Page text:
Wednesday, May 21, 2008

Lessons to be leant from the Germans?

Germany seems to be doing well.

At a time of gloom in many of the major western economies, Germany seems to be doing well. Damien McGuiness asks why the credit crunch hasn't hit Germany as hard as other countries.

Posted by landedgentry @ 12:36 PM (672 views)
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6 thoughts on “Lessons to be leant from the Germans?

  • the huge level of debt?

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  • as a national of the country, I can tell you that banks don’t change their lending criteria as the wind blows. Brokers don’t flog mortgages that are obviously not in the interests of borrowers or lay them open to legal action for poor advice. There is no such thing as a street of Estate Agents – banks have the odd house for sale. Houses are seen as places to live – not places to make speculative gains. Germany has always been a long-term thinker. People still buy next to new cars with cash when they have SAVED the money. Since people haven’t been pumped up with credit and then spent that on equity withdrawal, their economy really is based on fundamentals – not the overused definition of it according to Darling Brown Nose.

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  • @Growler – it used to be like that in the UK until the credit boom changed everything. The 1986 “Big Bang” (deregulation of the financial markets) triggered the subsequent credit rampage.

    There must be a fundamental reason why Germany hasn’t experienced the same credit rush that afflicted the US, UK, Ireland, and Spain. German law tends to be very pro-consumer – do they have stricter conditions on advertising credit cards or loans? Or could it be that their famously stable Deutsche Mark meant saving cash was a good investment?

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  • German law is supported by the “rights of the citizen” which has some considerable scope for litigation to protect the consumer The Bergerliches Gesetz Buch or BGB as it’s known. If I was in Germany and had an agent (who represents a company that you can sue vicariously) who allowed me to make a decision which was against my interests – then it’s the top of the tree that gets sued.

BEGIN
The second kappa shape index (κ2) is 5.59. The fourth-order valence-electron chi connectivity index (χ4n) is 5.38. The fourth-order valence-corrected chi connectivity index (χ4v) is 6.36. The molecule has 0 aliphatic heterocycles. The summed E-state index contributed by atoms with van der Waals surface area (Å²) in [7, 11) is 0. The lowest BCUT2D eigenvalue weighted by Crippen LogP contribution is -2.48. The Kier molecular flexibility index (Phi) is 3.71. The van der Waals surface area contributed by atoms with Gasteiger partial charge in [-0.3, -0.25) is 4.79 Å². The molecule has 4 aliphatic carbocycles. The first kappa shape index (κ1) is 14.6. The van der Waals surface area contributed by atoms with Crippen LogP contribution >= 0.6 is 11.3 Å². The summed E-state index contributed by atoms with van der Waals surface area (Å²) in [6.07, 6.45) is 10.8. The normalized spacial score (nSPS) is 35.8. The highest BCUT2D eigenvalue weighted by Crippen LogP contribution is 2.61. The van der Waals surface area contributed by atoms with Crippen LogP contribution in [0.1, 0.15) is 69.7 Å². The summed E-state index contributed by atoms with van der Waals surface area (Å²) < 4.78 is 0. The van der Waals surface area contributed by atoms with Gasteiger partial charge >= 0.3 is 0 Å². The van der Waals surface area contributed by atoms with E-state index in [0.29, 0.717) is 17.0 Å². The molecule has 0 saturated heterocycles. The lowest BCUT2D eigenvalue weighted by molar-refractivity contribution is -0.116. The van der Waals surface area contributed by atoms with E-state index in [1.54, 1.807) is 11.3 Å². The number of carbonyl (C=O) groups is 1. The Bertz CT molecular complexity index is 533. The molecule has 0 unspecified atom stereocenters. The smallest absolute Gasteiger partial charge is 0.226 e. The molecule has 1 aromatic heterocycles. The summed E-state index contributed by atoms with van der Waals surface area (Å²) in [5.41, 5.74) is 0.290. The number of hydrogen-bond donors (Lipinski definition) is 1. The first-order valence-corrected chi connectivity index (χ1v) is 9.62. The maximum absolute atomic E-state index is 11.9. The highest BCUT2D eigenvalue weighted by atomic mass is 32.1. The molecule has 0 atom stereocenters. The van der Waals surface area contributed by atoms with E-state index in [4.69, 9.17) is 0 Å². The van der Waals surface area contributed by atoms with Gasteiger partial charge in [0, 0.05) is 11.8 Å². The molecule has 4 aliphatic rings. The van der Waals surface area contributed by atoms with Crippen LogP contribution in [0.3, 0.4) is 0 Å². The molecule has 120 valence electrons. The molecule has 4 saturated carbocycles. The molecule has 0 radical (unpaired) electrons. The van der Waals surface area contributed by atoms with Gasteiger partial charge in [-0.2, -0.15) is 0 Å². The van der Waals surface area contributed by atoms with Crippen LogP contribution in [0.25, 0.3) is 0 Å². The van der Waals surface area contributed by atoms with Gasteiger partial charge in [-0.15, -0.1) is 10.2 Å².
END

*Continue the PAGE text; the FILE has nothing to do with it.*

There is also the fact that many of the financial institutions and organisations tend to have supervisory bodies that are made up of executives of other peers or even “competitor” companies. This combined approach tends to lead to a policy to develop long term growth plans. Yes – you can say this might make the country more risk averse – but it also means people think about the fact that it’s no use having a boom and then a bust.

    Advertising: I worked in Germany for some time and we were not permitted to offer the sort of “x% finance” promotional ads as in the UK since these were deemed misleading.

    People also forget the fact that since 1990 Germany has been POURING money into the East which is cash effectively invested in your own country long term. Can you imagine anywhere else (especially in the UK) where you’d get away with a tax increase for “solidarity” to rebuild the East? It’s caused problems – but the long term benefit is what they see now. The UK has their period of a strong economy based on over supply of credit – as we all know. I’m no great Tory (since they used to be anti-Europe), but there is no doubt Brown’s blown the cash and we are paying the price. I also think the tit-for-tat politics of the UK is not conducive to cooperation – and here we are also a nation focussed on winning the battle, not the war.

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  • typo: BGB is Buergerliches Gesetz Buch

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  • Ironic that after over 10 years of outside “observers” being condescending
    over the state of the the German economy – in dire need of structural reform etc. etc. –
    that the miracle of the Anglo-Saxon model now turns out to be an illusion.

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